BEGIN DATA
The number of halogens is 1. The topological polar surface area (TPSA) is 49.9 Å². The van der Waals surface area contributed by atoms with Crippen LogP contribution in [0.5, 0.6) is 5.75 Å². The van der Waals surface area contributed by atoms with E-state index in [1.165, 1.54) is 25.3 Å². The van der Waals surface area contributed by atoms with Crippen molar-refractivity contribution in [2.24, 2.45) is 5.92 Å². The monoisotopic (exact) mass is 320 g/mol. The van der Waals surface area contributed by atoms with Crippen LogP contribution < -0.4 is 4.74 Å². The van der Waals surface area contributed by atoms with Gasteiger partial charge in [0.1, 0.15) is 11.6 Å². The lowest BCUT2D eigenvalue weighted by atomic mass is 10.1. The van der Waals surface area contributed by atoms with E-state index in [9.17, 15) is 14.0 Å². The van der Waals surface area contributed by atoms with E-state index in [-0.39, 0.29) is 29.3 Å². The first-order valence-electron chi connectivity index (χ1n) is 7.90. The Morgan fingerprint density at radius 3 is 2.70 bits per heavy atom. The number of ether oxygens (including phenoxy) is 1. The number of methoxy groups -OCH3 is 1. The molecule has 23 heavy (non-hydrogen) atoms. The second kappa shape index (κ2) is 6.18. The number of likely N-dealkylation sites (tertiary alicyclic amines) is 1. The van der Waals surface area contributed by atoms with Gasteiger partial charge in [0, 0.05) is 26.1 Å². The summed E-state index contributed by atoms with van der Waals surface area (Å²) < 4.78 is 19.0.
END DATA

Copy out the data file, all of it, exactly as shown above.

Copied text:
The number of halogens is 1. The topological polar surface area (TPSA) is 49.9 Å². The van der Waals surface area contributed by atoms with Crippen LogP contribution in [0.5, 0.6) is 5.75 Å². The van der Waals surface area contributed by atoms with E-state index in [1.165, 1.54) is 25.3 Å². The van der Waals surface area contributed by atoms with Crippen molar-refractivity contribution in [2.24, 2.45) is 5.92 Å². The monoisotopic (exact) mass is 320 g/mol. The van der Waals surface area contributed by atoms with Crippen LogP contribution < -0.4 is 4.74 Å². The van der Waals surface area contributed by atoms with Gasteiger partial charge in [0.1, 0.15) is 11.6 Å². The lowest BCUT2D eigenvalue weighted by atomic mass is 10.1. The van der Waals surface area contributed by atoms with E-state index in [9.17, 15) is 14.0 Å². The van der Waals surface area contributed by atoms with E-state index in [-0.39, 0.29) is 29.3 Å². The first-order valence-electron chi connectivity index (χ1n) is 7.90. The Morgan fingerprint density at radius 3 is 2.70 bits per heavy atom. The number of ether oxygens (including phenoxy) is 1. The number of methoxy groups -OCH3 is 1. The molecule has 23 heavy (non-hydrogen) atoms. The second kappa shape index (κ2) is 6.18. The number of likely N-dealkylation sites (tertiary alicyclic amines) is 1. The van der Waals surface area contributed by atoms with Gasteiger partial charge in [0, 0.05) is 26.1 Å². The summed E-state index contributed by atoms with van der Waals surface area (Å²) < 4.78 is 19.0.